The Philippines has improved its score in a global financial inclusion review, the Economist Intelligence Unit (EIU) said, but much still needs to be done to improve the delivery of affordable financial services to the public.
The country, which scored an 81 from 79 last year, retained its ranking of third among the 55 economies reviewed in the EIU’s “Global Microscope 2015” report.
“The Philippines continues to achieve considerable local and global milestones in its pursuit of financial inclusion, owing to the country’s success in terms of the variety of players, which provides a wide range of financial services and products to the public,” the report states.
The Philippines followed first-placed Peru and second-ranked Columbia. Rounding out the top 10 were India, Pakistan, Chile, Tanzania, Bolivia, Mexico and Ghana.
The report, which assessed the regulatory environment for financial inclusion across 12 indicators, underscored efforts made by government agencies in promoting financial inclusion in the Philippines.
In particular, it highlighted the signing last July of the National Strategy for Financial Inclusion (NSFI), which was developed by a committee that included representatives of 13 government agencies.
The NSFI established a framework and action plan where the government and the private sector can take a coordinated and systematic approach for the development of a financial system that is accessible and responsive to the needs of the entire population.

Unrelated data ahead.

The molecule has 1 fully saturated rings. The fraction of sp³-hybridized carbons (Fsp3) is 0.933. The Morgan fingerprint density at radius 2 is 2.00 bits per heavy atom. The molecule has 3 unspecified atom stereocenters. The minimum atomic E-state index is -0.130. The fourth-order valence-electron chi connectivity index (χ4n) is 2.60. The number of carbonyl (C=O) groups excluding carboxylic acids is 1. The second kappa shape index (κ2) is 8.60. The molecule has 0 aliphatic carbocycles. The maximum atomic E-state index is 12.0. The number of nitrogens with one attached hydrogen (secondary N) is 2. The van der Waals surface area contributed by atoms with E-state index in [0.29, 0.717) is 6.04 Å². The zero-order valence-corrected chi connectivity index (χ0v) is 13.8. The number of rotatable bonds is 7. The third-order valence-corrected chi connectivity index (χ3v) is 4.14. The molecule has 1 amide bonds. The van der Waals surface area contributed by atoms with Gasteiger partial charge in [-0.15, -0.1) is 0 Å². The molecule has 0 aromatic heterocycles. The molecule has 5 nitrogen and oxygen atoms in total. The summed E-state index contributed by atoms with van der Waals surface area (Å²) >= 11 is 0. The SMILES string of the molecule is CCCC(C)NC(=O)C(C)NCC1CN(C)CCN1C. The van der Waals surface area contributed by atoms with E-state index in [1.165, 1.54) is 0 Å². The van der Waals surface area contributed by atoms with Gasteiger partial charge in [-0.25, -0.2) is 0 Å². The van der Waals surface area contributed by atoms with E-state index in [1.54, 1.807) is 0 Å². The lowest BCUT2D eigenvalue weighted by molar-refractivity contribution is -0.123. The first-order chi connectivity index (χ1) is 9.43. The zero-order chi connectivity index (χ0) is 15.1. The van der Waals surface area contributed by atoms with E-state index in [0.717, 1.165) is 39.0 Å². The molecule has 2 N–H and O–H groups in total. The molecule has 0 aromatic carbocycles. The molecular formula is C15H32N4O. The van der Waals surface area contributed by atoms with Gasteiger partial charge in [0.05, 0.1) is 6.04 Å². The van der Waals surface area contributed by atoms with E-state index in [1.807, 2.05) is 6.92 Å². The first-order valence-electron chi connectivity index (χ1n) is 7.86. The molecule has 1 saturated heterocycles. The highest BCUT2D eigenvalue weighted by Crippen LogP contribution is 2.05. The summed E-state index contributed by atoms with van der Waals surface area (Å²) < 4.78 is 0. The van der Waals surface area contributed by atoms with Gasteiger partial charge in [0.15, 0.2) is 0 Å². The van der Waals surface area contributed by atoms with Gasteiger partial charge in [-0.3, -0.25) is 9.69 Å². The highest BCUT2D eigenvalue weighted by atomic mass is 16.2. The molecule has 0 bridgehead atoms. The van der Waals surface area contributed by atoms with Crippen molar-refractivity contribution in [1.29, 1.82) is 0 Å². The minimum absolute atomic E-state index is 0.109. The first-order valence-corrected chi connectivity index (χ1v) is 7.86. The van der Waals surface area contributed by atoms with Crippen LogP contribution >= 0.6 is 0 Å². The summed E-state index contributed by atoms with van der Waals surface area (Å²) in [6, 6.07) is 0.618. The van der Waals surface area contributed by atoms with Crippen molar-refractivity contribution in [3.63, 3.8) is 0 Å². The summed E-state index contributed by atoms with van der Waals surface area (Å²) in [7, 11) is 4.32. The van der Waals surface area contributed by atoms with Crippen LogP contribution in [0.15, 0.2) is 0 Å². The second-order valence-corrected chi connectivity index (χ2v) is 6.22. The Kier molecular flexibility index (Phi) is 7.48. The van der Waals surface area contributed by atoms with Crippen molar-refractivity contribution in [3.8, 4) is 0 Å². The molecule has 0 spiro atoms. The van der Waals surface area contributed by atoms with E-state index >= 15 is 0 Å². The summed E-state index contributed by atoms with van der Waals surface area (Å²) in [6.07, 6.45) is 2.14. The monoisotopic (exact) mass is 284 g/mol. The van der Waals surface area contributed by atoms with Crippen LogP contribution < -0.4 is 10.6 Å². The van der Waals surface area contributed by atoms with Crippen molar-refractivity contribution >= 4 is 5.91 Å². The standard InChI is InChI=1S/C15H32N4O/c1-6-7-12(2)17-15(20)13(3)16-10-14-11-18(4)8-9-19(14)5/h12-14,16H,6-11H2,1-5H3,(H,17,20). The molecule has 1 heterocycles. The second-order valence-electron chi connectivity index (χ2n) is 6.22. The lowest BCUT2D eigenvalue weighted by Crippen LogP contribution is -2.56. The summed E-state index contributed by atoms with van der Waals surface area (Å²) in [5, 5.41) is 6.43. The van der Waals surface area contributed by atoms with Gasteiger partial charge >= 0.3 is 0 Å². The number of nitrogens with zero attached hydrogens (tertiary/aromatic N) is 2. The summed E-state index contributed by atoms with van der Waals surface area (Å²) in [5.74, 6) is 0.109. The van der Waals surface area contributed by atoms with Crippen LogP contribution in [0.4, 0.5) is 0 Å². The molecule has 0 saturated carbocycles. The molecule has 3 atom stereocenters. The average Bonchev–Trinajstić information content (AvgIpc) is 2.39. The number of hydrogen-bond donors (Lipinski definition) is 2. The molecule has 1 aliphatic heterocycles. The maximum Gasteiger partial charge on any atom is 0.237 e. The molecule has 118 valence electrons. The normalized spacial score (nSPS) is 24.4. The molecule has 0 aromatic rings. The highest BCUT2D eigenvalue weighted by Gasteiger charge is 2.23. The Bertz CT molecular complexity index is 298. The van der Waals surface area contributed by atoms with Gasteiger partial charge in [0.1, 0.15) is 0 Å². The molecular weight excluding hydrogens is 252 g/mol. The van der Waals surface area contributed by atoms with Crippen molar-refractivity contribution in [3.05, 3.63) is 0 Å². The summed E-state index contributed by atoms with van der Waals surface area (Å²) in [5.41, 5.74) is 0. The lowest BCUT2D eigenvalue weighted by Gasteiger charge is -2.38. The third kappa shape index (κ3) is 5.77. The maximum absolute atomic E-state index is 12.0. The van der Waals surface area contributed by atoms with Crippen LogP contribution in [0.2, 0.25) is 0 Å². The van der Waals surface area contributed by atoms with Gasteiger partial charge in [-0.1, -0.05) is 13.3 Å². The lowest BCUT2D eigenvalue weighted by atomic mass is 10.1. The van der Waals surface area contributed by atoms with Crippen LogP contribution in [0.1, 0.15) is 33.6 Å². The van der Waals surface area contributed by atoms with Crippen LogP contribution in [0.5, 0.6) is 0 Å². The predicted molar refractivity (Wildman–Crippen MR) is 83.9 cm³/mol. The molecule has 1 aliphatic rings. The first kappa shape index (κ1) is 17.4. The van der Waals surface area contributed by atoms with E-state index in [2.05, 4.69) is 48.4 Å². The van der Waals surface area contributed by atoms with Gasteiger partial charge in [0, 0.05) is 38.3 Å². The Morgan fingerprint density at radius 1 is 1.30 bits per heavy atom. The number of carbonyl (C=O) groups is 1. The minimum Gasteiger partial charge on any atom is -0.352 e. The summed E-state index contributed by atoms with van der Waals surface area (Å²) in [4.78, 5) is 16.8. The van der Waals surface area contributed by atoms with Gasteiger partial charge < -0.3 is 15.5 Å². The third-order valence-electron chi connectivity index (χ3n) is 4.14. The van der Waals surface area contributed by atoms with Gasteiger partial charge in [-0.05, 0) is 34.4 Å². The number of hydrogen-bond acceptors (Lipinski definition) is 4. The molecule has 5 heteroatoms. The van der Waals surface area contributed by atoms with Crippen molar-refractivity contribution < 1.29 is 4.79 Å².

The EIU report also cited the Nationwide Baseline Survey on Financial Inclusion, which was piloted this year and was the first national survey dedicated to collecting demand-side data from the perspective of the actual and potential users of financial services.
“Results from the survey provide a more accurate picture of the state of financial inclusion in the Philippines in terms of access, usage, quality and perceived welfare,” the report said.
Also underscored was the Bangko Sentral ng Pilipinas’ work on the National Retail Payment System, targeted to be operation in two to three years and expected to revolutionize payments in the country, and the now fully operational Credit Information Corp., which was created in 2008 under the Credit Information System Act.
While the Philippines leads in promoting and creating an enabling environment for financial inclusion, the EIU report said there was still much to be done with regard to electronic payment frameworks and non-regulated institutions.
It also noted that only 26 percent of adult Filipinos had savings accounts and only 10.5 percent had cess to formal credit.
“Challenges remain in terms of scaling market innovations, particularly in technology-driven initiatives,” the report states.
There is also a chronic need for financial education and consumer-protection initiatives across both regulated and non-regulated institutions.